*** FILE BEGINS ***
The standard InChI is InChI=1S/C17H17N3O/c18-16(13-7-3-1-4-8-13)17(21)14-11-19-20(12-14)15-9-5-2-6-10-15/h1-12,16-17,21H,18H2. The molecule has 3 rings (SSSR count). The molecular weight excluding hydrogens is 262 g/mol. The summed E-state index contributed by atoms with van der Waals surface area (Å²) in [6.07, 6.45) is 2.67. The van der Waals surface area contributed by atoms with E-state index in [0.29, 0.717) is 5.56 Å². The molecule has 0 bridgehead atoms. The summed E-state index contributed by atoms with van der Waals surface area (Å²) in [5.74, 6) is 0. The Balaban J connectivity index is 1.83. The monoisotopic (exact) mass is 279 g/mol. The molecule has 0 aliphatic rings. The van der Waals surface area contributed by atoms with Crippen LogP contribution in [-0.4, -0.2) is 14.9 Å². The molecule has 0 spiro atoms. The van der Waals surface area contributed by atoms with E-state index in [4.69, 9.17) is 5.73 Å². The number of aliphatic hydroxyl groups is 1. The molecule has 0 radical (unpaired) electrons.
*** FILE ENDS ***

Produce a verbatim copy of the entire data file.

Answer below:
The standard InChI is InChI=1S/C17H17N3O/c18-16(13-7-3-1-4-8-13)17(21)14-11-19-20(12-14)15-9-5-2-6-10-15/h1-12,16-17,21H,18H2. The molecule has 3 rings (SSSR count). The molecular weight excluding hydrogens is 262 g/mol. The summed E-state index contributed by atoms with van der Waals surface area (Å²) in [6.07, 6.45) is 2.67. The van der Waals surface area contributed by atoms with E-state index in [0.29, 0.717) is 5.56 Å². The molecule has 0 bridgehead atoms. The summed E-state index contributed by atoms with van der Waals surface area (Å²) in [5.74, 6) is 0. The Balaban J connectivity index is 1.83. The monoisotopic (exact) mass is 279 g/mol. The molecule has 0 aliphatic rings. The van der Waals surface area contributed by atoms with Crippen LogP contribution in [-0.4, -0.2) is 14.9 Å². The molecule has 0 spiro atoms. The van der Waals surface area contributed by atoms with E-state index in [4.69, 9.17) is 5.73 Å². The number of aliphatic hydroxyl groups is 1. The molecule has 0 radical (unpaired) electrons.